Students Reflect on Immersion into Arabic Culture
Students Reflect on Immersion into Arabic Culture

by Dave Cranshaw
UNH Today Editor

An eight-hour flight gave Maegan Moran ’14 more than enough time to ponder what the next three weeks in Morocco would have in store for her. She was one of seven students who spent winter break living and studying in Morocco, immersing themselves in the culture and testing their understanding of Arabic.

“I kept thinking and wondering what our host family would be like and if we would be able to communicate with them,” said Moran, who stayed with a host family with one of her classmates.

While in Morocco, the students visited the city of Volubilis, a UNESCO World Heritage Site.

Understandably, there were hurdles to overcome when communicating with their new family, but they improvised. “We found ways to talk with them through a combination of Arabic, charades and laughter,” said Moran, who has been studying Arabic for about two years. “We learned that laughter is a universal language.”

By the end of the trip, Moran said she felt more confident understanding and speaking the language.

“Immersion is so crucial because we talk in class, but it is totally different to interact with people day to day,” she said. “The language isn’t easy, and it was a struggle at times, but I know I mastered more of the language because I was forced to use it every day. Being around people who know the language made it easier to learn.”

Moran, a criminal justice major, said the time living in a new place was good preparation for a career that will see her interact with people from various cultures, religions and ethnicities.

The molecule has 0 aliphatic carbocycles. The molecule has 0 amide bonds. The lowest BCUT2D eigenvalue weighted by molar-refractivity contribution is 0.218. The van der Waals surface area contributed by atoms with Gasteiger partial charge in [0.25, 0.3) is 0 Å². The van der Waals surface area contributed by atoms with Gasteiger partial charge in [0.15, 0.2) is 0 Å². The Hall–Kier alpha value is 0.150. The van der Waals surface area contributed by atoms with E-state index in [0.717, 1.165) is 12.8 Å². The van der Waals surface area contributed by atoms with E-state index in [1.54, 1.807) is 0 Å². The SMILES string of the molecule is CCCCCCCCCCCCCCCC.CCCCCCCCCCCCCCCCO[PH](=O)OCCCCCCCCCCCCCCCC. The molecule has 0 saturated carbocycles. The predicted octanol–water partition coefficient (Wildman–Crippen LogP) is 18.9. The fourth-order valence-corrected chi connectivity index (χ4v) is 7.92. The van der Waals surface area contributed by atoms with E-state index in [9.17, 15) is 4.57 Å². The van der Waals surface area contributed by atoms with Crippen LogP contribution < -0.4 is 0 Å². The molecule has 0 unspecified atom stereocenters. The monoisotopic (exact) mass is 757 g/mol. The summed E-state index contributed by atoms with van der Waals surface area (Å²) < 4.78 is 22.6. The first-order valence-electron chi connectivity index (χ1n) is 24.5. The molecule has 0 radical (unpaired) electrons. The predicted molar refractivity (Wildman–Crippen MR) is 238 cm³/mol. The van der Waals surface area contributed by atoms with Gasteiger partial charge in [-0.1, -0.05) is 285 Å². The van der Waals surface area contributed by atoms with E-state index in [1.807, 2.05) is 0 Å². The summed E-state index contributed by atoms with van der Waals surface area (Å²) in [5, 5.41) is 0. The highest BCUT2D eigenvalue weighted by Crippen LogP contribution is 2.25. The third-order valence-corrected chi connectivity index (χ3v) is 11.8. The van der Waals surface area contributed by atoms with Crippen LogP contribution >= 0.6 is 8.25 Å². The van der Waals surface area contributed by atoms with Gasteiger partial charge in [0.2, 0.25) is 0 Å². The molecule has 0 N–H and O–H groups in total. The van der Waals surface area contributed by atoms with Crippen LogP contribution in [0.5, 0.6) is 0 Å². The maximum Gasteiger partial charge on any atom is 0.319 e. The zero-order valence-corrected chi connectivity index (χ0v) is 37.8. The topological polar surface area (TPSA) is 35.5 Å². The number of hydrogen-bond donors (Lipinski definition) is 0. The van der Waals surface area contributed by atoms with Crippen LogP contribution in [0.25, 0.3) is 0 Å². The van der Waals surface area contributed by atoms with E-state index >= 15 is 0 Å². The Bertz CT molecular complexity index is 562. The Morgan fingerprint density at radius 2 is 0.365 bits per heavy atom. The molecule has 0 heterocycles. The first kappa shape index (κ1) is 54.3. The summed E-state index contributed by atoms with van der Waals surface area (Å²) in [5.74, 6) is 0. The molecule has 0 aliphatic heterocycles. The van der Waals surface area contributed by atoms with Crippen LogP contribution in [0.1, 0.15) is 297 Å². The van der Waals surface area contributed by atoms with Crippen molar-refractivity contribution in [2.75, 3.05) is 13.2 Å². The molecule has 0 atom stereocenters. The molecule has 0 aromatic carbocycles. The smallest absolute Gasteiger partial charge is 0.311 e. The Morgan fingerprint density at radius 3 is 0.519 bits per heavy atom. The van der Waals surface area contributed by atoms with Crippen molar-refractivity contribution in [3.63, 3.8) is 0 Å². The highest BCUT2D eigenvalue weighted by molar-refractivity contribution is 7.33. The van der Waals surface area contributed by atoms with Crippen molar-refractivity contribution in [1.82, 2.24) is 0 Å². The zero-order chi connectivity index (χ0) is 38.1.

“Sometimes we forget that our culture and traditions are not the same as the rest of the world,” she said. “I was able to see firsthand that culture can vary a lot, and I learned how important it is to understand someone’s culture before you make any judgments about that person.”

Brandon McKenzie ’14, another participant on the trip, has been planning for a career in federal law enforcement since high school. He started studying Arabic two years ago when he learned that it was at the top of the FBI’s list of most valuable languages to know.

“In our country, there are a lot of misrepresentations of the Arab world because of things such as terrorism, and I thought it was very important for me to go to an Arabic country so that I could experience the culture firsthand instead of just listening to what the media told me,” he said.

“There is no better way to learn about a culture than to live in it, and there is no better way to learn a language than being in an environment where you have to speak it,” he said.

Solange Ramikssoon ’15, who hails from Trinidad and Tobago, embraced the opportunity to experience a new culture different than the one she grew up in and the one she lives in at UNH.

Between classes, she bargained with the shopkeepers, made friends with the locals and fed peanuts to the native monkeys during a visit to the resort town of Ifrane. Through it all, she expanded her understanding of the language and appreciation of the Arabic culture.

She enjoyed the trip so much that she is already planning a return visit to see her host family. “I felt so comfortable and welcomed there, and I want to try to maintain my relationship with them,” she said.

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